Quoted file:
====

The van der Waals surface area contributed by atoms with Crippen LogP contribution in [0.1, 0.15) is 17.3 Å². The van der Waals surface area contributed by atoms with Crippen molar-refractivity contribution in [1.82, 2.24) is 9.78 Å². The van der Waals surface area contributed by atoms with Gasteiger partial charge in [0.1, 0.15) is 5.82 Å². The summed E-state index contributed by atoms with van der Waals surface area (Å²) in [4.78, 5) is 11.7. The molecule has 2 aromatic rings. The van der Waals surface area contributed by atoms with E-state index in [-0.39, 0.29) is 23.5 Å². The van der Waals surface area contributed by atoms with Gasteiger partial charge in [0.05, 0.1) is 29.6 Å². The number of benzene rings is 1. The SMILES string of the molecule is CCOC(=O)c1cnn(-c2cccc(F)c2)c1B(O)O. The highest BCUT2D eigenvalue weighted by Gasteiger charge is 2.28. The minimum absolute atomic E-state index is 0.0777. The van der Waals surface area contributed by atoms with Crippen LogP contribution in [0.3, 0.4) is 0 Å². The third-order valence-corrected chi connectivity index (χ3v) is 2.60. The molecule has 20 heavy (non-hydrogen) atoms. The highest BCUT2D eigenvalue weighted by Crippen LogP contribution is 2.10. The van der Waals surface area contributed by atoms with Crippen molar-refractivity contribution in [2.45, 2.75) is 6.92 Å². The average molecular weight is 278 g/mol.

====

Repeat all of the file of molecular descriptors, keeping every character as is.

The van der Waals surface area contributed by atoms with Crippen LogP contribution in [0.1, 0.15) is 17.3 Å². The van der Waals surface area contributed by atoms with Crippen molar-refractivity contribution in [1.82, 2.24) is 9.78 Å². The van der Waals surface area contributed by atoms with Gasteiger partial charge in [0.1, 0.15) is 5.82 Å². The summed E-state index contributed by atoms with van der Waals surface area (Å²) in [4.78, 5) is 11.7. The molecule has 2 aromatic rings. The van der Waals surface area contributed by atoms with E-state index in [-0.39, 0.29) is 23.5 Å². The van der Waals surface area contributed by atoms with Gasteiger partial charge in [0.05, 0.1) is 29.6 Å². The number of benzene rings is 1. The SMILES string of the molecule is CCOC(=O)c1cnn(-c2cccc(F)c2)c1B(O)O. The highest BCUT2D eigenvalue weighted by Gasteiger charge is 2.28. The minimum absolute atomic E-state index is 0.0777. The van der Waals surface area contributed by atoms with Crippen LogP contribution in [0.3, 0.4) is 0 Å². The third-order valence-corrected chi connectivity index (χ3v) is 2.60. The molecule has 20 heavy (non-hydrogen) atoms. The highest BCUT2D eigenvalue weighted by Crippen LogP contribution is 2.10. The van der Waals surface area contributed by atoms with Crippen molar-refractivity contribution in [2.45, 2.75) is 6.92 Å². The average molecular weight is 278 g/mol.